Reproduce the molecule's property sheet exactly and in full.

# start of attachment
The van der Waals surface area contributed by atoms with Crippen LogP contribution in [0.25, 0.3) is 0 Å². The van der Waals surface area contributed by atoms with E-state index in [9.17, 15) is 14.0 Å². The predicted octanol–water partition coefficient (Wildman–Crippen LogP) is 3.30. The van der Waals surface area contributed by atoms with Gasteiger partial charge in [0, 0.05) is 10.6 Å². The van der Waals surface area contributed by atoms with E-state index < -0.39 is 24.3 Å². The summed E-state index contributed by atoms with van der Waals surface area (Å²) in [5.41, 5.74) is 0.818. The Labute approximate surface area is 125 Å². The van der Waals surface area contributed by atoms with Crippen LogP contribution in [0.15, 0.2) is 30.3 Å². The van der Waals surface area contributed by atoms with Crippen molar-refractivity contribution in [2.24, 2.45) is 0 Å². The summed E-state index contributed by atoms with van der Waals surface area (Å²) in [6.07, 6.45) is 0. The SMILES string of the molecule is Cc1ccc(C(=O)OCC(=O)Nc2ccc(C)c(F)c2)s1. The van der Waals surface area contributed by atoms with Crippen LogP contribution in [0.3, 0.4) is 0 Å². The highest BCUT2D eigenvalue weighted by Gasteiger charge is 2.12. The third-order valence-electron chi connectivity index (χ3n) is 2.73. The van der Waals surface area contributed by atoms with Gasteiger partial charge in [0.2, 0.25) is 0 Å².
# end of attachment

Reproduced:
The van der Waals surface area contributed by atoms with Crippen LogP contribution in [0.25, 0.3) is 0 Å². The van der Waals surface area contributed by atoms with E-state index in [9.17, 15) is 14.0 Å². The predicted octanol–water partition coefficient (Wildman–Crippen LogP) is 3.30. The van der Waals surface area contributed by atoms with Gasteiger partial charge in [0, 0.05) is 10.6 Å². The van der Waals surface area contributed by atoms with E-state index < -0.39 is 24.3 Å². The summed E-state index contributed by atoms with van der Waals surface area (Å²) in [5.41, 5.74) is 0.818. The Labute approximate surface area is 125 Å². The van der Waals surface area contributed by atoms with Crippen LogP contribution in [0.15, 0.2) is 30.3 Å². The van der Waals surface area contributed by atoms with Crippen molar-refractivity contribution in [2.24, 2.45) is 0 Å². The summed E-state index contributed by atoms with van der Waals surface area (Å²) in [6.07, 6.45) is 0. The SMILES string of the molecule is Cc1ccc(C(=O)OCC(=O)Nc2ccc(C)c(F)c2)s1. The van der Waals surface area contributed by atoms with Crippen LogP contribution in [0.3, 0.4) is 0 Å². The highest BCUT2D eigenvalue weighted by Gasteiger charge is 2.12. The third-order valence-electron chi connectivity index (χ3n) is 2.73. The van der Waals surface area contributed by atoms with Gasteiger partial charge in [0.2, 0.25) is 0 Å².